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Analyze and Report

11 SEP 2012
Career Path : Accounting

“Business as usual” is an expression we often hear, but how does it realistically apply to many of today’s larger companies? The answer is simple with small businesses which operate on a very simplistic formula of making something or providing a service, selling the product or service, using the money from the sale to keep the business going and hopefully having some leftover for profit. But simplicity is rarely a factor with corporations or large companies. There are far more factors to consider and analyze when it comes to making business decisions, and for this reason we have the specialized role of the accountant to help asses and shape more complex decisions.


If a company isn’t simply operating on a “business as usual” basis, it is most likely because it is constantly making plans to widen the scope of their business activities. This means developing new projects, expanding into new markets, buying or merging with other companies, investing in new equipment, or even considering the issuing stocks.


Accountants must be experts at creating and analyzing financial ratios from various financial data received from a company, like balance sheets, cash flow statements, income statements, company performance history, comparisons with other companies, and even future projections.


Once the figures have been laid out and their relationship to each other has been plugged into the ratio formulas, the main purpose of financial analyses is to determine four key factors: solvency, profitability, liquidity, and stability. The accountant then reports to the company’s managers, allowing them to make more informed decisions.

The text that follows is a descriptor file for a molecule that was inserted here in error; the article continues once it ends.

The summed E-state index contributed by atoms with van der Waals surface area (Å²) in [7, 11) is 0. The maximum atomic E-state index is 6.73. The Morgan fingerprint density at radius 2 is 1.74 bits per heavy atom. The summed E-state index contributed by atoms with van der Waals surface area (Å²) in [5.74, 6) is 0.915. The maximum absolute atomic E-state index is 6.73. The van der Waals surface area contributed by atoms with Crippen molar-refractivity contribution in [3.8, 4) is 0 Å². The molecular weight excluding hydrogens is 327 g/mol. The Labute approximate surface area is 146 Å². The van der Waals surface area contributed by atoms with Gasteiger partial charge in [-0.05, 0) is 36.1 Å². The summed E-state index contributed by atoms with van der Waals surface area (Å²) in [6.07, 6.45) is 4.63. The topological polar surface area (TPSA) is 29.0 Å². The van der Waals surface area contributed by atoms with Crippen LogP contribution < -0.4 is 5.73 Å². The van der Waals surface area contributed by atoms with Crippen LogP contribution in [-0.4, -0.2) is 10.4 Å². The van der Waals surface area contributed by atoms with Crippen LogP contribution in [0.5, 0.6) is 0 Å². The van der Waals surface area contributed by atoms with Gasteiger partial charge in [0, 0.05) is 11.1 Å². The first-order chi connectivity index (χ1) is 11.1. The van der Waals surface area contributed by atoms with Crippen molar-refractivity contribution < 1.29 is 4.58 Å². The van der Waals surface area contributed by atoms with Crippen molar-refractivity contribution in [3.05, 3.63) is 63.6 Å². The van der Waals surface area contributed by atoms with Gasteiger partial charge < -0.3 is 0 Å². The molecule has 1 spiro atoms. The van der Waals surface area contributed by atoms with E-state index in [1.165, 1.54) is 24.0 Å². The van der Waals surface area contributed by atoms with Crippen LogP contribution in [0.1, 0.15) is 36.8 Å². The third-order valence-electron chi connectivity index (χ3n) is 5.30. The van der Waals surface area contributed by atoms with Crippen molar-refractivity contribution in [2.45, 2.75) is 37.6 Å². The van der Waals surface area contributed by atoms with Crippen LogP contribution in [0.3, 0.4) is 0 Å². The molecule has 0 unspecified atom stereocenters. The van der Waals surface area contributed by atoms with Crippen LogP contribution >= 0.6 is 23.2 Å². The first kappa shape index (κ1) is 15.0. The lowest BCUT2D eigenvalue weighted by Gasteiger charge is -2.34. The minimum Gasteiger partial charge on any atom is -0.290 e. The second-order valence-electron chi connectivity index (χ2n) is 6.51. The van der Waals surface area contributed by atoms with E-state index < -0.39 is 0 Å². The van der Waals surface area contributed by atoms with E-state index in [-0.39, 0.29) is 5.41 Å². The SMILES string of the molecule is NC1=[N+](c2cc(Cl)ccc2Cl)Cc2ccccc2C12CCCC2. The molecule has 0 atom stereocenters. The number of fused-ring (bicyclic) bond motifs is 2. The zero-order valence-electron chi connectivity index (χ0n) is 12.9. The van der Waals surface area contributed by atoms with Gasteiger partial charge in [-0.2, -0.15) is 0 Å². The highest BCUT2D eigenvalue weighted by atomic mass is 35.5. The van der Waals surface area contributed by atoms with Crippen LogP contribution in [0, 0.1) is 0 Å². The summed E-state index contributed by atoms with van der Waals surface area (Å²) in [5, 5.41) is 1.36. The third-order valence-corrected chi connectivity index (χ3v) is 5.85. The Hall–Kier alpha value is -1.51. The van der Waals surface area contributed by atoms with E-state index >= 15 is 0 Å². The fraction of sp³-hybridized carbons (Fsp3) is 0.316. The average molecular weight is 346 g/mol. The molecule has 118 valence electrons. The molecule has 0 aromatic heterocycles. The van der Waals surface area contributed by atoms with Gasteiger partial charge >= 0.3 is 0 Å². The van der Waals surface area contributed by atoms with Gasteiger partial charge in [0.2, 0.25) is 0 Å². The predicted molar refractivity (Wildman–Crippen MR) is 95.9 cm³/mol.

Being able to formulate these ratios makes up an extremely important part of accounting training. From there, the accountant will look at those key factors:





How much money and asset value does a company have, and how much are they expecting to make? Take these figures and subtract from them how much a company owes in total over a period of time. This is solvency, or in other words, a company’s ability to meet its expenses, pay off its debts, and continue to grow.




Unlike profit, which is a fixed number that simply refers to how much money is made from a sale or other business activity, profitability considers a company’s ability to make profit over a period of time. This figure is then directly related to the ability of a company to sustain growth and potentially increase profits.




Also considered over a specific time period, in this case a short time, liquidity is the company’s capability to meet is every day expenditures and liabilities. Unlike profit, liquidity measures positive cash flow against immediate debt.




Where liquidity takes a short-term view of a company’s cash flow, stability is focused on the long term. This often considers that business will remain relatively stable and does not take into consideration unexpected significant losses, in other words, assuming business goes on “as usual.”


These may seem like simple descriptions but in fact these concepts can be sometimes tricky to understand and differentiate when one has mountains of data to sort and organize. It is not uncommon for an accounting diploma program to focus on training future accountants in these subjects extensively.


Visit Mohawk College for more information on accounting courses and other business programs.